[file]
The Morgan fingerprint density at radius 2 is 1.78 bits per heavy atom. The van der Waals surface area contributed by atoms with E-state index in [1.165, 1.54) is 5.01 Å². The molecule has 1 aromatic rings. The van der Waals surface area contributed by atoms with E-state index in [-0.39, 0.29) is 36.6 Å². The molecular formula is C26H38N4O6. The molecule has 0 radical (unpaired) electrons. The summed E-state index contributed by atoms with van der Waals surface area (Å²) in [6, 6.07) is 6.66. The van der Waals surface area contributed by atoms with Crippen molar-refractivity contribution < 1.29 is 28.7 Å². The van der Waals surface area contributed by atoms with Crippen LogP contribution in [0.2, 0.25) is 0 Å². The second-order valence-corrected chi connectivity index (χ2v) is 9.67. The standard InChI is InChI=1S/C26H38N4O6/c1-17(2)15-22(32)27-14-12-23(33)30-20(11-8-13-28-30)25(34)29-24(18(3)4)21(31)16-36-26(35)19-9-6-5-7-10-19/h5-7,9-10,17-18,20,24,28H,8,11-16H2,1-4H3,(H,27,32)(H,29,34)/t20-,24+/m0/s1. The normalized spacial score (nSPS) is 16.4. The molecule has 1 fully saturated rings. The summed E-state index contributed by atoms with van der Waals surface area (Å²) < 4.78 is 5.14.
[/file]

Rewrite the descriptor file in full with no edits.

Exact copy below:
The Morgan fingerprint density at radius 2 is 1.78 bits per heavy atom. The van der Waals surface area contributed by atoms with E-state index in [1.165, 1.54) is 5.01 Å². The molecule has 1 aromatic rings. The van der Waals surface area contributed by atoms with E-state index in [-0.39, 0.29) is 36.6 Å². The molecular formula is C26H38N4O6. The molecule has 0 radical (unpaired) electrons. The summed E-state index contributed by atoms with van der Waals surface area (Å²) in [6, 6.07) is 6.66. The van der Waals surface area contributed by atoms with Crippen molar-refractivity contribution < 1.29 is 28.7 Å². The van der Waals surface area contributed by atoms with Crippen LogP contribution in [0.2, 0.25) is 0 Å². The second-order valence-corrected chi connectivity index (χ2v) is 9.67. The standard InChI is InChI=1S/C26H38N4O6/c1-17(2)15-22(32)27-14-12-23(33)30-20(11-8-13-28-30)25(34)29-24(18(3)4)21(31)16-36-26(35)19-9-6-5-7-10-19/h5-7,9-10,17-18,20,24,28H,8,11-16H2,1-4H3,(H,27,32)(H,29,34)/t20-,24+/m0/s1. The normalized spacial score (nSPS) is 16.4. The molecule has 1 fully saturated rings. The summed E-state index contributed by atoms with van der Waals surface area (Å²) < 4.78 is 5.14.